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MIT Students March in Washington for Choice

By Deborah A. Levinson
Contributing Editor

Washington

How many giant public gatherings can a city host in one weekend?

In the case of Washington this past weekend, there were five: the Hands Around the Capitol rally for D.C. statehood, the Cherry Blossom Festival and celebratory 10K run, exhibition baseball between the Red Sox and the Philadelphia Phillies at RFK Stadium, and, of course, the 1992 March for Women's Lives and accompanying pro-life protest.

Early estimates of attendance at the March for Women's Lives ranged from 500,000 to 800,000, with the National Organization for Women claiming as many as 1 million. The U.S. Park Police estimate eventually settled at 500,000, qualifying the gathering one of the largest in D.C. history.

When I told The Tech's editor in chief that I would be attending the march, he made me promise not to write about the uplifting spirit of camaraderie one gets from marching in support of a common cause. Now, after having marched, I can say that yes, that spirit exists; but more than anything, marching with 499,999 other people is a surreal experience.

By the time my roommate and I arrived at the Ellipse at 10 on Sunday morning, there were already thousands of people milling around on the grass, loosely clustered under banners like "Catholics for Choice" or "Nerds for Choice" (MIT's contingent). When we left the Ellipse to begin the march, there were so many people that it took us an hour to move the 50 yards to 17th Street, where the march began.

Marchers came in costume, like the Vikings holding spears with oversized, impaled papier-mch sperm, or the woman dressed as a cow carrying the sign "My Womb is Udderly My Own." On the MIT front, Eva D. Regnier '92 held an uplifted coat hanger sporting "Nerds [square root of 16] Choice" and "Nerds 2<+>2<+> Choice." (Our neighbors, liberal arts majors from the University of Pennsylvania, were not amused.) Sherri A. Lee '93 lofted "MIT Witches for Choice," complete with pentagram symbol.

People chanted "Two, four, six, eight. What do you do when Barbara's late?" as we passed the White House. There were Grandmas for Choice, Former Fetuses for Choice, and Combinatorialists for Choice mingling with members of the more conventional Planned Parenthood, NOW, and the National Abortion Rights Action League. If all of that doesn't add up to something surreal, I don't know what does.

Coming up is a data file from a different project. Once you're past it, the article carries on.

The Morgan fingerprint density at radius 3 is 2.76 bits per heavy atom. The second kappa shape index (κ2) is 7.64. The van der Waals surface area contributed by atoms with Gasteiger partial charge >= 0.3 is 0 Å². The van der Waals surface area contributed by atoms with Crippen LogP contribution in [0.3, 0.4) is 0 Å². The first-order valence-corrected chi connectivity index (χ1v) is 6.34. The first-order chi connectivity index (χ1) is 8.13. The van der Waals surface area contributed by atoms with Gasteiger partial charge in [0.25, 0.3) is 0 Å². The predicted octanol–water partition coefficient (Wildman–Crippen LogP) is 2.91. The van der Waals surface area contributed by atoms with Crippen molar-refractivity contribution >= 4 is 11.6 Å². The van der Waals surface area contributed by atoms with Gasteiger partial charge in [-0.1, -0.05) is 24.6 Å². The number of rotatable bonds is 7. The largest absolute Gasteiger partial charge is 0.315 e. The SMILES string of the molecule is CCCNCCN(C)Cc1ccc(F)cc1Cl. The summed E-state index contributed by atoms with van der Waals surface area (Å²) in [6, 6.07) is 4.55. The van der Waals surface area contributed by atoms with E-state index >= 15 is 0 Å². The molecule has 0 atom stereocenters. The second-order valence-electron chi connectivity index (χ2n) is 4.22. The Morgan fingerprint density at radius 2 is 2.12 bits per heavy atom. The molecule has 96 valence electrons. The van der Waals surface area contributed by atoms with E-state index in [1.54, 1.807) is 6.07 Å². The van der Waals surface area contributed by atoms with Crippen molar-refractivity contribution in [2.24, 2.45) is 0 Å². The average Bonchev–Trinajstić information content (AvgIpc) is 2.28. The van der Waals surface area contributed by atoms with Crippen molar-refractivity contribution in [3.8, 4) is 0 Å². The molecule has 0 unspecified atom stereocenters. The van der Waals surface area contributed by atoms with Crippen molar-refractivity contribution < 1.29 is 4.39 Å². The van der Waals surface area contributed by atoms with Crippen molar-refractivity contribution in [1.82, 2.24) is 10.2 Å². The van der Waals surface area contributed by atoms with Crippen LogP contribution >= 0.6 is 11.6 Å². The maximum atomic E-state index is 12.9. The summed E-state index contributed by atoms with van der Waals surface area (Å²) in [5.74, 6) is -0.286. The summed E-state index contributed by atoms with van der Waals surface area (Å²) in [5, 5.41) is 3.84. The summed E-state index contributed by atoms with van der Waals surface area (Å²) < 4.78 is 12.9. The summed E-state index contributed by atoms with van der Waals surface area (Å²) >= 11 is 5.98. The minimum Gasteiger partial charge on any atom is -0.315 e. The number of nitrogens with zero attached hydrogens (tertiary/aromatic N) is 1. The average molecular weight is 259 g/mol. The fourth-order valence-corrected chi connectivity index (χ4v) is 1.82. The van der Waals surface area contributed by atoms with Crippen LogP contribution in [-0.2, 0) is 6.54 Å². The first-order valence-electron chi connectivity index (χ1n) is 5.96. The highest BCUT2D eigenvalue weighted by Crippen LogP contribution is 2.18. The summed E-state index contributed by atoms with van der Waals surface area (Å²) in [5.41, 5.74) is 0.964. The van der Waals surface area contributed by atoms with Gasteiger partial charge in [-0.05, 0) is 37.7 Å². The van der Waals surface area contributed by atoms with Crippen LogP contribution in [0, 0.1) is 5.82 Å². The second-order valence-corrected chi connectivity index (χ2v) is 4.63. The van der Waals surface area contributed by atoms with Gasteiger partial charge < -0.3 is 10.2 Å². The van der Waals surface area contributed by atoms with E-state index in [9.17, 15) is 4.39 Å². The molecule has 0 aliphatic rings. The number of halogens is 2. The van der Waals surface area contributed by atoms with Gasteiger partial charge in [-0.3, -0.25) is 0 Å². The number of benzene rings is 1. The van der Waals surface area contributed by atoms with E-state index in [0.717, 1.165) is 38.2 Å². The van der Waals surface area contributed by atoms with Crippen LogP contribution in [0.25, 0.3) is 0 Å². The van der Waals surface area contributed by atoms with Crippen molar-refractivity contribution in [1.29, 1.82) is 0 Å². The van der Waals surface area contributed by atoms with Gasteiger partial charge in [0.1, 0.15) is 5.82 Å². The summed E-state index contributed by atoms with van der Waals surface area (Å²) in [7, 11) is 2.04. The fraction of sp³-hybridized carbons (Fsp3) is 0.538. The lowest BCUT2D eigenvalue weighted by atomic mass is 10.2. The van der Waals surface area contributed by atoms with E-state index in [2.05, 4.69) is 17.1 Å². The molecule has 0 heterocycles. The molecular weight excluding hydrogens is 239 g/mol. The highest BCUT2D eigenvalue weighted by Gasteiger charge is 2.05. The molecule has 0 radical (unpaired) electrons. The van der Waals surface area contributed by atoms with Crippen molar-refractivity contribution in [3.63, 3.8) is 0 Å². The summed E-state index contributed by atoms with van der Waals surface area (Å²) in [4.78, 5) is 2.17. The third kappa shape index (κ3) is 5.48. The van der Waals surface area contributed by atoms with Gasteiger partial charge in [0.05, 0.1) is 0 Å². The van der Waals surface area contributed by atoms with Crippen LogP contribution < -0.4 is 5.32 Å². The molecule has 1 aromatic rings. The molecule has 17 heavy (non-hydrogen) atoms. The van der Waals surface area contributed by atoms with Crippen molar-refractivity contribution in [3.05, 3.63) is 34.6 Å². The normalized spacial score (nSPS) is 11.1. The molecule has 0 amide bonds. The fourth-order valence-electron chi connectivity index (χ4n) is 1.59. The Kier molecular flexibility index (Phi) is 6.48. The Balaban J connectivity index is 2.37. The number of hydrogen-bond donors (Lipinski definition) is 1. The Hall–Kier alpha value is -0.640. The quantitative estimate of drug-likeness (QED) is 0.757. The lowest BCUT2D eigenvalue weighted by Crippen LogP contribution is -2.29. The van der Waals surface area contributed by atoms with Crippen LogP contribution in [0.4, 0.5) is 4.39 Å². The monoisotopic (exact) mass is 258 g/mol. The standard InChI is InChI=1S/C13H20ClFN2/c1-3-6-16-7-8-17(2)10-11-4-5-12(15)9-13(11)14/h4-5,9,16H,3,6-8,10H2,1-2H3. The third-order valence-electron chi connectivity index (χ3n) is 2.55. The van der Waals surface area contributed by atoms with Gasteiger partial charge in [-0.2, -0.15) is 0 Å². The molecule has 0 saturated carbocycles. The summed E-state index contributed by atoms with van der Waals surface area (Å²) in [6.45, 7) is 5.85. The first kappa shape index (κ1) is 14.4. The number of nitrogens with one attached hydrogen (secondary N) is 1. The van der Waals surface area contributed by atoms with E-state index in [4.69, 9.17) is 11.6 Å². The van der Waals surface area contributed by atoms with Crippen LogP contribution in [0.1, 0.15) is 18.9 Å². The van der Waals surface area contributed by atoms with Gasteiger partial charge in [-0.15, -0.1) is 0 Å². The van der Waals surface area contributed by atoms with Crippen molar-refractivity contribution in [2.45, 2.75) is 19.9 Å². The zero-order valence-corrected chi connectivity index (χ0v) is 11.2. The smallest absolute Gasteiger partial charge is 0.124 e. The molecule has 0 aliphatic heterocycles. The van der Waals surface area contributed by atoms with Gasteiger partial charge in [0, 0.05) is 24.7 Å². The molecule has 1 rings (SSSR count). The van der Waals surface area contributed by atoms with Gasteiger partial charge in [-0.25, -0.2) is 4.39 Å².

The pro-life forces had their share of strangeness, too. While only about 2,000 people showed up to protest abortion, those who did managed to incorporate bullhorns, life-size paintings of the Virgin Mary and baby Jesus, and protesters dressed as Death, wearing white makeup and holding scythes with skewered plastic babies.

For whatever reasons, religious or personal, the abortion issue seems to draw out the most zealous protesters from both sides. Pro-lifers delivered sermons on fornication and knelt along 14th Street to pray for the pro-choicers. On the pro-choice side, I heard a woman behind me screaming unprintable insults at the Death figures stationed in Lafayette Park, just across the street from the White House.

I can't say what went on at the pro-life demonstration near the Capitol, but I can attest to the fact that there were police stationed around the small pockets of pro-lifers along the march route, ostensibly to protect them from the pro-choicers.

I don't like thinking that any group with which I affiliate myself should force others to seek police protection. By the same token, I don't like the idea that if I were a pro-choice advocate attending a pro-life march, I would need those same police to guard me.

I can understand why the police were necessary, though. Tempers are running very high in pro-choice camps. Fueled by the Mike Tyson, William Kennedy Smith, and Clarence Thomas controversies, women are angry. It's not that women haven't previously been aware of our second-class status; it's that the point has been driven home so forcefully in the past year. Women at the march were furious with a political administration that would condone a U.S. Senate composed almost exclusively of males to callously dismiss a woman who dared to charge a Supreme Court nominee with sexual harassment, and they were fed up with a society that would suggest that a young woman was partially responsible for her rape because she should have known that Mike Tyson was not a nice guy.

At the pre-march rally, Dianne Feinstein, Geraldine Ferraro, and other politicians spoke vehemently in favor of the pending Freedom of Choice Act, which would take the abortion decision out of the hands of states, and the need for women to take political action, especially in a election year.

Given that, according to a poll conducted by The Washington Post, 47 percent of the marchers were between the ages of 18-29 -- many of whom probably will be first-time voters this election -- this demonstration of political action at work is the most important element of the march. And in the end, political awareness is all that really counts.